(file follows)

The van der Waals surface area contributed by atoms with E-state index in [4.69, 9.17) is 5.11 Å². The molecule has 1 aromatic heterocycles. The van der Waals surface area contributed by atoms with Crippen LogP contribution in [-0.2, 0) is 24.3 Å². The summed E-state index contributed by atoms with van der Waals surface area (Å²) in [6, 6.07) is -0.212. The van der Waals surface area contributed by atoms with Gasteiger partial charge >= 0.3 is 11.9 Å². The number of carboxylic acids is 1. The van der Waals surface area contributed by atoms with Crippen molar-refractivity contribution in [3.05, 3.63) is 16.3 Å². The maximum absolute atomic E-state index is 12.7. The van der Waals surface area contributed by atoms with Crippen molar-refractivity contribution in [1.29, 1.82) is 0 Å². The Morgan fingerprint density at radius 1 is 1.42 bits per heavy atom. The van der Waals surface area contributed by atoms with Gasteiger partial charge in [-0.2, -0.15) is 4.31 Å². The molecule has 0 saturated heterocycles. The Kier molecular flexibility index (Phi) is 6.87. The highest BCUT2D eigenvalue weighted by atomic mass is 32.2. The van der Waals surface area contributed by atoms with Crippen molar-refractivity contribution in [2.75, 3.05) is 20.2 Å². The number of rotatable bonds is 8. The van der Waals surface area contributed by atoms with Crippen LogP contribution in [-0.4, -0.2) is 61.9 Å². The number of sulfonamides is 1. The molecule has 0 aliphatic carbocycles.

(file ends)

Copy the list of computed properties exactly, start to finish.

The van der Waals surface area contributed by atoms with E-state index in [4.69, 9.17) is 5.11 Å². The molecule has 1 aromatic heterocycles. The van der Waals surface area contributed by atoms with Crippen LogP contribution in [-0.2, 0) is 24.3 Å². The summed E-state index contributed by atoms with van der Waals surface area (Å²) in [6, 6.07) is -0.212. The van der Waals surface area contributed by atoms with Gasteiger partial charge >= 0.3 is 11.9 Å². The number of carboxylic acids is 1. The van der Waals surface area contributed by atoms with Crippen molar-refractivity contribution in [3.05, 3.63) is 16.3 Å². The maximum absolute atomic E-state index is 12.7. The van der Waals surface area contributed by atoms with Crippen molar-refractivity contribution in [1.29, 1.82) is 0 Å². The Morgan fingerprint density at radius 1 is 1.42 bits per heavy atom. The van der Waals surface area contributed by atoms with Gasteiger partial charge in [-0.2, -0.15) is 4.31 Å². The molecule has 0 saturated heterocycles. The Kier molecular flexibility index (Phi) is 6.87. The highest BCUT2D eigenvalue weighted by atomic mass is 32.2. The van der Waals surface area contributed by atoms with Crippen molar-refractivity contribution in [2.75, 3.05) is 20.2 Å². The number of rotatable bonds is 8. The van der Waals surface area contributed by atoms with Crippen LogP contribution in [-0.4, -0.2) is 61.9 Å². The number of sulfonamides is 1. The molecule has 0 aliphatic carbocycles.